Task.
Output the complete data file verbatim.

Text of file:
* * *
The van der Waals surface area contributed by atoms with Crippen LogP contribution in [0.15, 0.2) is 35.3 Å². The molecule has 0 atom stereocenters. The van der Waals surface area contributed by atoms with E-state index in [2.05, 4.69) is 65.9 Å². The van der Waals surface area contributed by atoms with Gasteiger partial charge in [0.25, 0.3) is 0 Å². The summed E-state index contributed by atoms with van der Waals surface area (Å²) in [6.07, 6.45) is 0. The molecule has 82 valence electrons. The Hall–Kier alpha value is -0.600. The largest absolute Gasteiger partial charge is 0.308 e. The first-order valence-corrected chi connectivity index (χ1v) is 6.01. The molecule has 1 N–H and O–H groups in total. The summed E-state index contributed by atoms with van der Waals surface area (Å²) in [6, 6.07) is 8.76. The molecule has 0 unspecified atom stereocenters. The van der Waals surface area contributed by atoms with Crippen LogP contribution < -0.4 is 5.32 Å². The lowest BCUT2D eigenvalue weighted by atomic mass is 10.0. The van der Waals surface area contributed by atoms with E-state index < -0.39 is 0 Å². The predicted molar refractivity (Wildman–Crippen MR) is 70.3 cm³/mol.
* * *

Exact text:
The van der Waals surface area contributed by atoms with Crippen LogP contribution in [0.15, 0.2) is 35.3 Å². The molecule has 0 atom stereocenters. The van der Waals surface area contributed by atoms with E-state index in [2.05, 4.69) is 65.9 Å². The van der Waals surface area contributed by atoms with Gasteiger partial charge in [0.25, 0.3) is 0 Å². The summed E-state index contributed by atoms with van der Waals surface area (Å²) in [6.07, 6.45) is 0. The molecule has 82 valence electrons. The Hall–Kier alpha value is -0.600. The largest absolute Gasteiger partial charge is 0.308 e. The first-order valence-corrected chi connectivity index (χ1v) is 6.01. The molecule has 1 N–H and O–H groups in total. The summed E-state index contributed by atoms with van der Waals surface area (Å²) in [6, 6.07) is 8.76. The molecule has 0 unspecified atom stereocenters. The van der Waals surface area contributed by atoms with Crippen LogP contribution < -0.4 is 5.32 Å². The lowest BCUT2D eigenvalue weighted by atomic mass is 10.0. The van der Waals surface area contributed by atoms with E-state index < -0.39 is 0 Å². The predicted molar refractivity (Wildman–Crippen MR) is 70.3 cm³/mol.